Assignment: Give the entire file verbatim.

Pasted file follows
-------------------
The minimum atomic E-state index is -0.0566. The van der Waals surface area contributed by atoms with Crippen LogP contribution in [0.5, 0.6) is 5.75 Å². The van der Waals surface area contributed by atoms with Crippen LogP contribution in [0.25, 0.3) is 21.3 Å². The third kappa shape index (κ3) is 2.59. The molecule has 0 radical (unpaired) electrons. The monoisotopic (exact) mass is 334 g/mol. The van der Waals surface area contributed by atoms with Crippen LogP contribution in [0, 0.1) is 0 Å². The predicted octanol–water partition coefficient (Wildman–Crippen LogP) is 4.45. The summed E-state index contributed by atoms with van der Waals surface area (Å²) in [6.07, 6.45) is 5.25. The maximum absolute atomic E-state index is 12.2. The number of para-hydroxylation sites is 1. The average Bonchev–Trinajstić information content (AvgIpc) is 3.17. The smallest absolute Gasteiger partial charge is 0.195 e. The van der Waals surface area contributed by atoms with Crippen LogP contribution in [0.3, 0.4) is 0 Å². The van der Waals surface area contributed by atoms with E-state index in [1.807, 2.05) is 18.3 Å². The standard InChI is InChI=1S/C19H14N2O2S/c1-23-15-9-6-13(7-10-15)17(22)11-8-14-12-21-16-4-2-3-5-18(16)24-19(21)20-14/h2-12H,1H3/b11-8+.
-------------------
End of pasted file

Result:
The minimum atomic E-state index is -0.0566. The van der Waals surface area contributed by atoms with Crippen LogP contribution in [0.5, 0.6) is 5.75 Å². The van der Waals surface area contributed by atoms with Crippen LogP contribution in [0.25, 0.3) is 21.3 Å². The third kappa shape index (κ3) is 2.59. The molecule has 0 radical (unpaired) electrons. The monoisotopic (exact) mass is 334 g/mol. The van der Waals surface area contributed by atoms with Crippen LogP contribution in [0, 0.1) is 0 Å². The predicted octanol–water partition coefficient (Wildman–Crippen LogP) is 4.45. The summed E-state index contributed by atoms with van der Waals surface area (Å²) in [6.07, 6.45) is 5.25. The maximum absolute atomic E-state index is 12.2. The number of para-hydroxylation sites is 1. The average Bonchev–Trinajstić information content (AvgIpc) is 3.17. The smallest absolute Gasteiger partial charge is 0.195 e. The van der Waals surface area contributed by atoms with Crippen LogP contribution in [0.3, 0.4) is 0 Å². The van der Waals surface area contributed by atoms with E-state index in [1.807, 2.05) is 18.3 Å². The standard InChI is InChI=1S/C19H14N2O2S/c1-23-15-9-6-13(7-10-15)17(22)11-8-14-12-21-16-4-2-3-5-18(16)24-19(21)20-14/h2-12H,1H3/b11-8+.